When Piet first arrived here nine years ago the farm now known as Sitikela was bush. Thick, solid, tangled, dry bush. And it was brown. The trees were brown, the grass was brown, the leaves scattered on the sand were brown – even the sand was brown.
As he drove up a sandy, unkempt track he noticed the top of a solitary tree towering above the rest of the forest – and it was green! Although it was mid-winter, the heat of the day was almost unbearable and the shade of this tree looked like a likely spot to set up camp; Piet and Sarel, his business partner, lived in tents under that tree for two years while they set to work developing the farm and today our house nestles comfortably in that same shade.
Guibourtia coleosperma, also known as Rhodesian Copalwood, African Rosewood and Large False Mopane is a beautiful, mostly evergreen tree which occurs almost exclusively on Kalahari sand. The tree is ubiquitous on our farm and we have at least ten growing in our garden. Our offices are also built under the shade of one of these magnificent specimens.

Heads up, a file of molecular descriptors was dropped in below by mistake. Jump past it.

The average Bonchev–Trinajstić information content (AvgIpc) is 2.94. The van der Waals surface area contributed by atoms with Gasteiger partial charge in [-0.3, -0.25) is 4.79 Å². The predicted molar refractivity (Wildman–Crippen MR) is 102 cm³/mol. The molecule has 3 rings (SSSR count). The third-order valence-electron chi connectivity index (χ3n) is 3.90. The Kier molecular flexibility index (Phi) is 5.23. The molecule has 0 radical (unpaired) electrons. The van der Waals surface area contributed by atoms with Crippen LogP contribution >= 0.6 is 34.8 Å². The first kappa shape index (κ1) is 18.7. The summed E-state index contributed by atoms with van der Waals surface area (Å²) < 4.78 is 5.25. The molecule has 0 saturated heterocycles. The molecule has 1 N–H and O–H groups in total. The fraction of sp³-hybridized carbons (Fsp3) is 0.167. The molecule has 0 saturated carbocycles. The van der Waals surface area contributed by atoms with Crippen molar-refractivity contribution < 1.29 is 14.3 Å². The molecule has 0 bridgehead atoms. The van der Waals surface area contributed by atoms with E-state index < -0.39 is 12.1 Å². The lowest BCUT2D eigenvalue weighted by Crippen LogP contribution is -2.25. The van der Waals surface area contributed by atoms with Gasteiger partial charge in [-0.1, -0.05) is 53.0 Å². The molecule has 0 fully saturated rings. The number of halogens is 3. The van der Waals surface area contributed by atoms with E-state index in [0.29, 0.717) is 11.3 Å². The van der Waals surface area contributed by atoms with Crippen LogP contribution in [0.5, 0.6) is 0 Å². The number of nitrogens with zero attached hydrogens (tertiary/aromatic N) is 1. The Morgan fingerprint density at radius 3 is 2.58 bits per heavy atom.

I love the varying textures of the bark, smooth, cracked, knotty.
The paired leaves look similar to those of the Mopane tree (Colophospermum mopane) which also occurs in this area and it is easy to understand why this tree is sometimes called the Large False Mopane.
The bright red arils, although somewhat tasteless, are edible and the indigenous people pound them into a flour which they cook into a nutritious meal; they do the same with the seeds and I have read somewhere that this has saved many lives in times of famine.
Of course birds love the seeds and arils too, and we are often entertained by the raucous shouting of trumpeter hornbills, sounding uncannily like crying babies as they skirmish and scuffle for the juiciest ones.
Guibourtia coleosperma is a much sought-after hardwood. When first cut the timber has a unique pinkish-brown colour which later changes to a rich, warm, edible-looking dark chocolate-brown.